Day Traders Diary


Equities quietly reclaimed a nice chunk of last week's losses on Monday, with the Dow climbing 1.7%, the Nasdaq rising 1.6%, and the S&P 500 adding 1.4%.


There was some of last week's volatility at the opening bell, but stocks spent the majority of the day in a steady ascension. A modest sell off in the late afternoon left the major stock indices a step below their session highs. At its best mark of the day, the S&P 500 was up 2.0%.


Each of the S&P 500's 11 sectors advanced on Monday, with 8 adding at least 1.0%.


The materials (+2.1%) and technology (+1.8%) sectors were the strongest groups, while the telecom services (+0.8%), utilities (+0.8%), and real estate (+0.3%) sectors were the weakest.


Within the tech space, Apple (AAPL 162.71, +6.30) showed particular strength, jumping 4.0%, and CSRA (CSRA 40.39, +9.57) spiked 31.1% after agreeing to be acquired by General Dynamics (GD 209.53, -2.57) for approximately $9.6 billion, or $40.75 per share, in cash--which is a 32.2% premium over Friday's closing price.


It's also worth mentioning that Qualcomm (QCOM 65.66, +1.67) and Broadcom (AVGO 244.40, +8.90) are scheduled to meet on Wednesday to discuss a possible merger, which Broadcom says it has committed financing for. The two companies climbed 2.6% and 3.8% on Monday, respectively.


The energy sector (+1.7%) led for much of the day, but weakened in the afternoon as the price of crude oil came down from its session high. West Texas Intermediate crude futures were up around 2.5% at their best mark of the day, but finished higher by just 0.2% at $59.30 per barrel. Still, the modest gain broke a six-session losing streak for the commodity.


In the bond market, U.S. Treasuries were under pressure on Monday, pushing yields higher across the curve. The yield on the benchmark 10-yr Treasury note climbed three basis points to 2.86%, closing at a fresh four-year high, while the 2-yr yield ticked up one basis point to 2.07%.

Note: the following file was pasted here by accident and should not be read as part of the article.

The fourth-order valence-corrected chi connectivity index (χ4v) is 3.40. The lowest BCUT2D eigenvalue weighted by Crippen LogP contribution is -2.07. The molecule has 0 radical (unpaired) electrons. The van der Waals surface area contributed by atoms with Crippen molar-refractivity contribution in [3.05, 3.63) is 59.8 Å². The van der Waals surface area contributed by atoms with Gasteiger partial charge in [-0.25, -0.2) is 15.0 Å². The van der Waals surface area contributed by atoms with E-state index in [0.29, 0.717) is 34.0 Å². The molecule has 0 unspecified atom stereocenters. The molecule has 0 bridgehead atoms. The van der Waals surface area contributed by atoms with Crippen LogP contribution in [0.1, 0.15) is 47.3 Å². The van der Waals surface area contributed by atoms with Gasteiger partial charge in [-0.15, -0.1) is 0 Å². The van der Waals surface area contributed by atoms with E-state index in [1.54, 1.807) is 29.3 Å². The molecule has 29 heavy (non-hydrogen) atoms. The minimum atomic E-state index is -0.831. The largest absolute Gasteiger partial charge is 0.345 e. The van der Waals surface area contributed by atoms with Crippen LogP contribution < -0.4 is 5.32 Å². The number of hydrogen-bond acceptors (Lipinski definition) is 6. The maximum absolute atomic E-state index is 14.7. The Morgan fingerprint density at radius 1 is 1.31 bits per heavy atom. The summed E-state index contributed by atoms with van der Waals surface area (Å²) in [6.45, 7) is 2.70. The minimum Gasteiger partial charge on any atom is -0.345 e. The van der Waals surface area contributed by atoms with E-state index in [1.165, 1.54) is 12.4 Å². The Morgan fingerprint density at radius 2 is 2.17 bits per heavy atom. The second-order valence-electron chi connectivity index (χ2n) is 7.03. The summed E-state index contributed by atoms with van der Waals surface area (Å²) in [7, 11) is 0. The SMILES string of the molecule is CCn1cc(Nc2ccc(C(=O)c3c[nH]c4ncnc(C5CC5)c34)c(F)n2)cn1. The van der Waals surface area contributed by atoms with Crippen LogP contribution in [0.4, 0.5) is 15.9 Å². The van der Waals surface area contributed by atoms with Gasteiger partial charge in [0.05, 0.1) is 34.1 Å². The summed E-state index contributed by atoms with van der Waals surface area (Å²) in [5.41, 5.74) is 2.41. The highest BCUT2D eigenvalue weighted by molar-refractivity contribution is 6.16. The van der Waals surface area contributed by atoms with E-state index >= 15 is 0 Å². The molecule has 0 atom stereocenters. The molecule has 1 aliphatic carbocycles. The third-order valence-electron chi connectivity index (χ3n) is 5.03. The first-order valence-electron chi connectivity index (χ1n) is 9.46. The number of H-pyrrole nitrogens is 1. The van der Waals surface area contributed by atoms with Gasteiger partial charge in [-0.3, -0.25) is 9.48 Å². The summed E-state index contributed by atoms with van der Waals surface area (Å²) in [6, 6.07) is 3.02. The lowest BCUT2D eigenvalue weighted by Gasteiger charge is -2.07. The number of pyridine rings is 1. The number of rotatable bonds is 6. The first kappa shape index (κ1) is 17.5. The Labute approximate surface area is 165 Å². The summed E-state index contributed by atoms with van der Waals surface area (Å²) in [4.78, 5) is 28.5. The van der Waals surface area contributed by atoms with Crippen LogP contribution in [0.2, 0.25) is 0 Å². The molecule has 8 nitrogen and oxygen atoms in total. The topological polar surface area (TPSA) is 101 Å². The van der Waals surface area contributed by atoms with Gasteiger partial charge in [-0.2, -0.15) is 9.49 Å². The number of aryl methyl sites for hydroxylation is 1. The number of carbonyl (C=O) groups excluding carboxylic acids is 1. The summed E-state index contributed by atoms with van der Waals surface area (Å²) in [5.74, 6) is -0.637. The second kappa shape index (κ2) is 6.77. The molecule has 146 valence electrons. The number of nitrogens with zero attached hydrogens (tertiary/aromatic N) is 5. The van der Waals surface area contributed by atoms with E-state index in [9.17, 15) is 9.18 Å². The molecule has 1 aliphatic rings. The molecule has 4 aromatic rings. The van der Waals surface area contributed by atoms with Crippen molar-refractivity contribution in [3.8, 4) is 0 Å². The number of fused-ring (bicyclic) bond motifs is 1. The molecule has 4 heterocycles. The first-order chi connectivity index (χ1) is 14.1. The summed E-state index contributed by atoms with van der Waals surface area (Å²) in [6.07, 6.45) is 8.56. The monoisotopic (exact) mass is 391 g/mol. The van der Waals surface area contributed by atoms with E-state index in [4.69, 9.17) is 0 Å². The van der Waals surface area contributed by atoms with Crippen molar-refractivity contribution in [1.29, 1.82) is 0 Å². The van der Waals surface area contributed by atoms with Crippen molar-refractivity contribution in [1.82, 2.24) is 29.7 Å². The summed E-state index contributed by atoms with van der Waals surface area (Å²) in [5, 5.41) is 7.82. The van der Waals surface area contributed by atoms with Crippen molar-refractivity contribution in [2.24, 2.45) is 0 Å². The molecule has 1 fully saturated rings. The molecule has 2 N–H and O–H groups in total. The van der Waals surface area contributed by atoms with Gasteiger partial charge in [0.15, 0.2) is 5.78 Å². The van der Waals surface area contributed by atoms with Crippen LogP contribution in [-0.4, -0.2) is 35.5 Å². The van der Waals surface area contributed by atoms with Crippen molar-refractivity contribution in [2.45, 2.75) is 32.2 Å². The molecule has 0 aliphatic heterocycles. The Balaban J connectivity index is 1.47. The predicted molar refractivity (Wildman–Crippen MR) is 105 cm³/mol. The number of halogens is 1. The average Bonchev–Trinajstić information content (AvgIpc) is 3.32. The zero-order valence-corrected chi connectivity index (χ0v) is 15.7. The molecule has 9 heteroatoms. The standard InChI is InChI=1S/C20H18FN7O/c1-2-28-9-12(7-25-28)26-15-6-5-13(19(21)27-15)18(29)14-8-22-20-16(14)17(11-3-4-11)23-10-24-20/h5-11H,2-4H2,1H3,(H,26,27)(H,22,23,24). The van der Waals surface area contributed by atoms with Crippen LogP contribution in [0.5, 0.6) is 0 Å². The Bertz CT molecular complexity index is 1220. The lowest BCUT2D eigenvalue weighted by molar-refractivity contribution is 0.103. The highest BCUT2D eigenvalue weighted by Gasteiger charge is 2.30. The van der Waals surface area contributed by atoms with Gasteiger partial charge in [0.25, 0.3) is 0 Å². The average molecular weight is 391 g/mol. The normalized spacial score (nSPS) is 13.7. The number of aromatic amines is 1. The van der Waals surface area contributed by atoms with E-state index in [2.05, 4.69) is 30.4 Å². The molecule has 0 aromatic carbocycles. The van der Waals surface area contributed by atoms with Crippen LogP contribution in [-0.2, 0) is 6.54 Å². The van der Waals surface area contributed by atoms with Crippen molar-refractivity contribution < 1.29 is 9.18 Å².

In Washington, the White House released its infrastructure spending plan and its 2019 budget proposal on Monday morning.


The infrastructure plan calls for $200 billion in federal spending, which will be used as seed money to spur additional spending by state and local governments. The White House projects the plan would generate at least $1.5 trillion in total spending over the next 10 years.


Meanwhile, the budget proposal calls for $4.4 trillion of spending, but it's highly unlikely to make it through Congress, which passed a bipartisan deal last week.


Monday's lone economic report--the Treasury Budget for January--showed a surplus of $49.2 billion ( consensus $51.0 billion) versus a surplus of $51.3 billion for January 2017. The Treasury Budget data is not seasonally adjusted, so the January surplus cannot be compared to the $23.2 billion deficit registered in December.


Nasdaq Composite: +1.1% YTD

Dow Jones Industrial Average: -0.5% YTD

S&P 500: -0.7% YTD

Russell 2000: -2.9% YTD


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